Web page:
d.construct, Designing The Complete User Experience

A presentation by Jeffrey Veen

[Jeffrey Veen gets excited talking about his old job at wired.com]

Jeff Veen’s presentation where to start? He’s a very charismatic and engaging speaker, and this was no exception. You can download his presentation slides from his website. But here are a few bulletpoints.

Three criteria you should think about before producing a site:

  • Viability – business case and reasons for building a site
  • Feasability – can it be done?
  • Desirability – do people want it?

[The best products are the most desirable]

Your site’s architecture and structure should always be extensible. Even if you start small, plan for expansion! Otherwise…

[What could happen to Amazon by the year 2050…]

Design faces global challenges, but even at a local level, terminology can vary widly. In the US, a survey was conducted to see what people asked for when ordering a fizzy drink. The results were pretty mind-boggling!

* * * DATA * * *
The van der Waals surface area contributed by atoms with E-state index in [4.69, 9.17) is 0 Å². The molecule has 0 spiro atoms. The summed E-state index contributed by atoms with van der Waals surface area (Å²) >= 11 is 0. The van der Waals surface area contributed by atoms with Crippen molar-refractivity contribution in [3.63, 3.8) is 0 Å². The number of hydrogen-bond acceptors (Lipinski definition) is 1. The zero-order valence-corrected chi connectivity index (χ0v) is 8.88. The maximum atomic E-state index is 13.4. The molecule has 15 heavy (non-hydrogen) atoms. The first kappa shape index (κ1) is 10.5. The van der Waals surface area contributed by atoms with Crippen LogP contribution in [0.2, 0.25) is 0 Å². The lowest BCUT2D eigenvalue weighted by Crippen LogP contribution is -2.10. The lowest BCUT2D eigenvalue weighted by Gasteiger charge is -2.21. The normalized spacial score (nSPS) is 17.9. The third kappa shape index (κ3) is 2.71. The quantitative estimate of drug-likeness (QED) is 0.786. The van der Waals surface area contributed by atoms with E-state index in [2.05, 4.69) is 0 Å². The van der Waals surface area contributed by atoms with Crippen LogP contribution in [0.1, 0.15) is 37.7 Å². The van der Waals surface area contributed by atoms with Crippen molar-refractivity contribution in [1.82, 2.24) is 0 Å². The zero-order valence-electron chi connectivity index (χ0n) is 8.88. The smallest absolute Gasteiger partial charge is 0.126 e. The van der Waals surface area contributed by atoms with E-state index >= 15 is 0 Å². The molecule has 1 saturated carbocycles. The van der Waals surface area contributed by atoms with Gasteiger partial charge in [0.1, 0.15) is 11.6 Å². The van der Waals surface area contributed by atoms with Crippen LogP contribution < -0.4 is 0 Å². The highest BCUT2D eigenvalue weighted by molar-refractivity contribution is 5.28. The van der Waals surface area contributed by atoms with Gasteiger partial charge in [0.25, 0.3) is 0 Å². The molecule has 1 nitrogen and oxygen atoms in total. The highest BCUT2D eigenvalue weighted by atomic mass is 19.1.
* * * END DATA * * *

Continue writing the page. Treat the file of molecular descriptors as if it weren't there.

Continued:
[I’d like a can of coke/soda/pop/other (delete as appropriate)]

Terminology can be important when labelling application functions. What happens when internal jargon creeps in – or is it megalomania taking over?

[Create New Country?!?!!]

Understanding Your Visitors is a crucial step in putting together a useful, usable website. Using simple stickie notes to group together functions vs what users are trying to achieve (card sorting) can show up gaps in both directions:

[Mind The Gap mapping]

Top half maps user tasks and bottom half maps website features – the trick is not to have gaps either way. No point wasting resources engineering something that nobody wants, but completely ignoring a facet of the site that is not currently available but users are crying out for.

Finally, Jeff pointed out that it’s much more expensive to change your mind (add new features) the closer you get to launch. Proper user research means you are not wasting time, money and resources by going up the wrong garden path.

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